Letter from Ralph Vaughan Williams to Sir Adrian Boult (BBC)

Letter No.: 
Oct 24 [1939]

From R. Vaughan Williams,
The White Gates,
Westcott Road,

Dear Adrian

I wrote to the D.G.1
Here is his substitutes deputies2 answer.
You will see he has not even troubled to find out what my grievance was, which was, as you know, not that there was not a certain amount of ‘serious’ music but that the quality of the ‘serious’ music was so half hearted.3


1.  Director General (of the B.B.C.). For the letter see VWL1609.
2.  i.e. substitute’s deputy’s! The reply came from the Controller (Public Relations).
3.  VW had clearly sent Boult a copy of his original letter to the Director General, as he mentions in VWL5000, and was now reporting the result. Boult wrote privately to VW on 26th October:
Thank you for your second letter.  I return your B.B.C. reply.  I did not write sooner because I have been moving about and I wanted to think over your letter a little more carefully. I think you will realize that in a post mortem of this period I do not intend to be unvocal, and I think you will guess how I feel about the whole matter.  I have perhaps been too easy-going in the past and only occasionally put forward the plea that I am the only broadcasting Director of Music in any broadcasting organization who is not absolute master of his own programme policy.  Between these four walls I can tell you that I am saying it pretty forcibly at the moment, but I do not think resignation would be any use or threats of that kind because I have reason to believe, though I have not been officially told, that a certain amount of the instructions that come to us in regard to these emergency programmes both at the present time and when they were planned some time before the crisis, had emanated from Whitehall, and I do not think Whitehall, or that part of it that is capable of giving instructions that the public is to be amused at all costs even when they have just been told that a battleship has been sunk, cares whether A.C.B or X.Y.Z. is Director of Music of the B.B.C.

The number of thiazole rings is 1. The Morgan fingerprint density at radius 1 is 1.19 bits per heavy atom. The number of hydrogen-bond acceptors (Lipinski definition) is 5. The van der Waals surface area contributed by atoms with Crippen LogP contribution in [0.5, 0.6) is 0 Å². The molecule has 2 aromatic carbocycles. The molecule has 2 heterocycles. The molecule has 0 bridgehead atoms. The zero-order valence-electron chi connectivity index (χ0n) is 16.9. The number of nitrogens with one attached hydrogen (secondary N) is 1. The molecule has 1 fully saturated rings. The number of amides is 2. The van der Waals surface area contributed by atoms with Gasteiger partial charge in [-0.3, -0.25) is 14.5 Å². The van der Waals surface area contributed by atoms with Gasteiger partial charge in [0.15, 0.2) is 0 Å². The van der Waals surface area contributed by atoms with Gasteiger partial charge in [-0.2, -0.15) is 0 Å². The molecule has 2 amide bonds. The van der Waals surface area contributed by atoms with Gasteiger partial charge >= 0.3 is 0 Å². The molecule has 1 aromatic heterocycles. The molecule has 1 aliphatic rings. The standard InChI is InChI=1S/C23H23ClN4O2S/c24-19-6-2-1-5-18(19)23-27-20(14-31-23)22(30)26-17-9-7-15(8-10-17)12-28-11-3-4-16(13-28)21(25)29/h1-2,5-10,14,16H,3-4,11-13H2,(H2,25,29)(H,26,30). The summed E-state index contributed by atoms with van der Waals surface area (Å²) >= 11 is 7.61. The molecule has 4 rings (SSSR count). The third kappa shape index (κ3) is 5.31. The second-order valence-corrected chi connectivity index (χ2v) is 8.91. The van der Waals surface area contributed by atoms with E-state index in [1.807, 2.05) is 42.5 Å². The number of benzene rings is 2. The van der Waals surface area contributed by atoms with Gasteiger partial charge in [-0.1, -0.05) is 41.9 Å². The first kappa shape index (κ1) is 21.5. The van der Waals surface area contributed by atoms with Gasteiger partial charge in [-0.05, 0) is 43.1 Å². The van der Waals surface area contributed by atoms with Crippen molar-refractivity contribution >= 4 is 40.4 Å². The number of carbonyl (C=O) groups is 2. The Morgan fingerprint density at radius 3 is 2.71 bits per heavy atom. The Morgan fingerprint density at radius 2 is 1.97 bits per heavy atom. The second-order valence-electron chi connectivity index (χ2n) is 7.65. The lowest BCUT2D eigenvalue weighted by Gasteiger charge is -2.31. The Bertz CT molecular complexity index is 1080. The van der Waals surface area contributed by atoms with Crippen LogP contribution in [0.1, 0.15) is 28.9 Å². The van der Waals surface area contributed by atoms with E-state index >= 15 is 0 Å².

I do not want to make any excuses, but it is a fact that between September 2nd and 11th nine symphonies were performed by the following composers, Haydn, Beethoven, Dvorak, Mendelssohn, Mozart, Schubert, i.e. one a day.  Did you realize this?  I admit that many of them were at impossible times to listen, but, rightly or wrongly, we have assumed (no doubt here again under instructions) that most of Britain had gone on a shift system and would be listening at all times of the day.  Did you see that delightful letter from Manchester in last week’s Radio Times about the eight o’clock Concerts?  It made me want to do one every day.
In regard to the enclosure, which I return, I have taken steps to see that the Director-General personally sees your letter.  He has been travelling a good deal, and it may have been passed on in his absence.

Location of original letter:

Shelfmark of original letter: 
File 910, VW composer
General notes: 

Year date taken from context.
Boult's letter can be found transcribed in Composers' Letters, edited by Jan Fielden, Marginalia Press, 1994, p.148.

Cobbe 328
Original database number: